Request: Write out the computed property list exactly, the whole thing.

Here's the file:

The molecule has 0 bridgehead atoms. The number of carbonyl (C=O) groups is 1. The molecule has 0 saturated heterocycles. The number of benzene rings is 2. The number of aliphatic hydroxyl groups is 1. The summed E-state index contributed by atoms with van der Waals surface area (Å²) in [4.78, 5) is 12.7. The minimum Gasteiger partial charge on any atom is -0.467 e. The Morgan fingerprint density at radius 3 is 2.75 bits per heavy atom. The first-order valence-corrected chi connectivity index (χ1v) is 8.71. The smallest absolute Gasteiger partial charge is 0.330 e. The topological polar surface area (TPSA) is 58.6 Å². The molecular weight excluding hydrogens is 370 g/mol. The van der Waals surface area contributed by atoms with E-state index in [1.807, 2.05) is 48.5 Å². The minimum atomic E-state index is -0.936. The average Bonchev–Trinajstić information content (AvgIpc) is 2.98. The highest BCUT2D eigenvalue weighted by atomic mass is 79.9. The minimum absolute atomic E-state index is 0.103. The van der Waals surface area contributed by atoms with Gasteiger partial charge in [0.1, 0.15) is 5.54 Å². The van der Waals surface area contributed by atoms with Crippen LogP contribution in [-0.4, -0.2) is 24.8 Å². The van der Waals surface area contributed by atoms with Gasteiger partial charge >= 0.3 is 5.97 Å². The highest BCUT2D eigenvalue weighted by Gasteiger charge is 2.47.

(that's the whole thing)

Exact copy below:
The molecule has 0 bridgehead atoms. The number of carbonyl (C=O) groups is 1. The molecule has 0 saturated heterocycles. The number of benzene rings is 2. The number of aliphatic hydroxyl groups is 1. The summed E-state index contributed by atoms with van der Waals surface area (Å²) in [4.78, 5) is 12.7. The minimum Gasteiger partial charge on any atom is -0.467 e. The Morgan fingerprint density at radius 3 is 2.75 bits per heavy atom. The first-order valence-corrected chi connectivity index (χ1v) is 8.71. The smallest absolute Gasteiger partial charge is 0.330 e. The topological polar surface area (TPSA) is 58.6 Å². The molecular weight excluding hydrogens is 370 g/mol. The van der Waals surface area contributed by atoms with E-state index in [1.807, 2.05) is 48.5 Å². The minimum atomic E-state index is -0.936. The average Bonchev–Trinajstić information content (AvgIpc) is 2.98. The highest BCUT2D eigenvalue weighted by atomic mass is 79.9. The minimum absolute atomic E-state index is 0.103. The van der Waals surface area contributed by atoms with Gasteiger partial charge in [0.1, 0.15) is 5.54 Å². The van der Waals surface area contributed by atoms with Crippen LogP contribution in [-0.4, -0.2) is 24.8 Å². The van der Waals surface area contributed by atoms with Gasteiger partial charge >= 0.3 is 5.97 Å². The highest BCUT2D eigenvalue weighted by Gasteiger charge is 2.47.